In-depth reviews

Audi TT RS review - coupe refreshed after an emissions-enforced hiatus - Engine and gearbox

The Audi TT RS has always appealed by virtue of its excellent powertrain, the very bit that’s been messed with in this mid-cycle update

Evo rating
Price
from £52,450
  • Devastatingly quick, sounds great
  • Adjustability is not the TT RS’s thing

Engine and gearbox

There is something so right about two distinct Audi institutions being so well amalgamated. The TT has become Audi's contemporary trademark, so to fit it with an engine so easily relatable to its historic rally successes, seems to give the whole notion of an RS-badged TT that bit more substance.

The fitting of a 2.5-litre five-cylinder engine into the TT is not a new thing though, as the last TT RS also had this type of engine, but whereas the old car used a simple US market-based five-cylinder engine, the new one has an all-new unit, designed specifically for Audi RS models – you’ll also find the engine in the latest Audi RS3.

Subscribe to evo magazine

Subscribe today to have every issue of evo delivered straight to you. You'll SAVE 39% on the shop price, and get evo for its original cover price for a whole year!

The main difference between the old and new engines is Audi’s adoption of an aluminium crankcase, itself the main contributor to a total engine weight reduction of 26kg. Alongside impressive figures of 394bhp and 354lb ft of torque, the real talent of this engine is its spread of torque, imbuing the small coupe with a broad and muscular feel throughout the rev range. In order to keep this engine in check with the latest emissions regulations, Audi has had to go to some length, installing particulate filters into the exhaust system, subsequently muffling the engine’s addictive thrum. Not only is the volume down (even with the sports exhaust system fitted), the engine and transmission calibration are more conservative too, with less urgency to the drivetrain, even in Dynamic mode.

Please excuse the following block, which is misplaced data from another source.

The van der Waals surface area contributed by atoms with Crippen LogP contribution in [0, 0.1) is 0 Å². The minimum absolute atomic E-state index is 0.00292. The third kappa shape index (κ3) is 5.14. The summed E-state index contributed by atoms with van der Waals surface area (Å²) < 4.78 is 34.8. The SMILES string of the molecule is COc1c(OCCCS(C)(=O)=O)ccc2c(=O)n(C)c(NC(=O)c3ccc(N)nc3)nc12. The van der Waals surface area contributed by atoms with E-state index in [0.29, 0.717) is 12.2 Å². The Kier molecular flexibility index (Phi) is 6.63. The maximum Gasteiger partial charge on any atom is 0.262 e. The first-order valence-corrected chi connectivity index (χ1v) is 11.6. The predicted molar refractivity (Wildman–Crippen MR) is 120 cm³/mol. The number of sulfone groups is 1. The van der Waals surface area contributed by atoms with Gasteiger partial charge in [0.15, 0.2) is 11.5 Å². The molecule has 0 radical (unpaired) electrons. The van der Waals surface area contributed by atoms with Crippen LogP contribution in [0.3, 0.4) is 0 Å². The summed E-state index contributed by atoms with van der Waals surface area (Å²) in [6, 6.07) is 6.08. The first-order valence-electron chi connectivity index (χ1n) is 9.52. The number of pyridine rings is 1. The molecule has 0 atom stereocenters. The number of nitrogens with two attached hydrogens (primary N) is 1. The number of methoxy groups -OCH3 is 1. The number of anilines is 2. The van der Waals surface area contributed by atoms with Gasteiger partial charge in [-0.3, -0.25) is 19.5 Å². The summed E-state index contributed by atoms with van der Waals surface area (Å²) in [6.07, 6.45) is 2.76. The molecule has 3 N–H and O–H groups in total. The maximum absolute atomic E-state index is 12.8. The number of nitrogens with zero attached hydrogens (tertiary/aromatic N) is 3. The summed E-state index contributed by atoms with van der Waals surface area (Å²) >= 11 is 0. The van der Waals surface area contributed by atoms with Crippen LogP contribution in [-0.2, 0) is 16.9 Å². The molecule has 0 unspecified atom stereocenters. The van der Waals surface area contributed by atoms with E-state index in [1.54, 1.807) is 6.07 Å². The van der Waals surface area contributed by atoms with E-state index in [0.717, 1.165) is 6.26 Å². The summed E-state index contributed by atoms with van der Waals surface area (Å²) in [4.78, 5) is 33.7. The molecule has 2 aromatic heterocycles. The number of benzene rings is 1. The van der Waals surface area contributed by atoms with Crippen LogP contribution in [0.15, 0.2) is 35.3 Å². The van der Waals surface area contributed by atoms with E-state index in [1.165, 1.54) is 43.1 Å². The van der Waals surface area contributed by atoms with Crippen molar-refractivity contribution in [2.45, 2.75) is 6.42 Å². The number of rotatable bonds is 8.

Audi exclusively pairs the engine to a seven-speed S-tronic gearbox, a fine partner in crime and, as typical for hot Audis, it is four-wheel drive. As dual-clutch gearboxes go, the TT RS’s high torque rating  makes it slur more than you might expect, while the transmission’s lardy response and turbo lag combine to create a sort of lethargy that can be quite difficult to drive around. The TT RS, like other all-wheel-drive cars on VW’s MQB platform, employs a Haldex system that uses a clutch pack to engage the rear axle whenever the car decides it needs torque at both axles, but never sends any more than 50 per cent to the rear.

Most Popular

Hyundai i20 N revealed – 200bhp supermini ready for some Ford Fiesta ST baiting
Hyundai i20 hatchback

Hyundai i20 N revealed – 200bhp supermini ready for some Ford Fiesta ST baiting

Long-awaited second N division model set to shake up the junior hot hatch establishment
20 Oct 2020
£153,000 ​Alfa Romeo Giulia GTA enters final stages of development
Alfa Romeo Giulia Quadrifoglio

£153,000 ​Alfa Romeo Giulia GTA enters final stages of development

Alfa Romeo has put its F1 drivers behind the wheel of the Giulia GTA and GTAm ahead of production in 2021
20 Oct 2020
SSC Tuatara hypercar hits 331mph, making it the world’s fastest production car
News

SSC Tuatara hypercar hits 331mph, making it the world’s fastest production car

Over a decade after SSC last entered the record books, its Tuatara has claimed the title of world’s fastest production car
19 Oct 2020
Gordon Murray Automotive T.50 test mule fires up on video for first time
News

Gordon Murray Automotive T.50 test mule fires up on video for first time

A development car for Gordon Murray’s T.50 supercar has been shown firing up on video
19 Oct 2020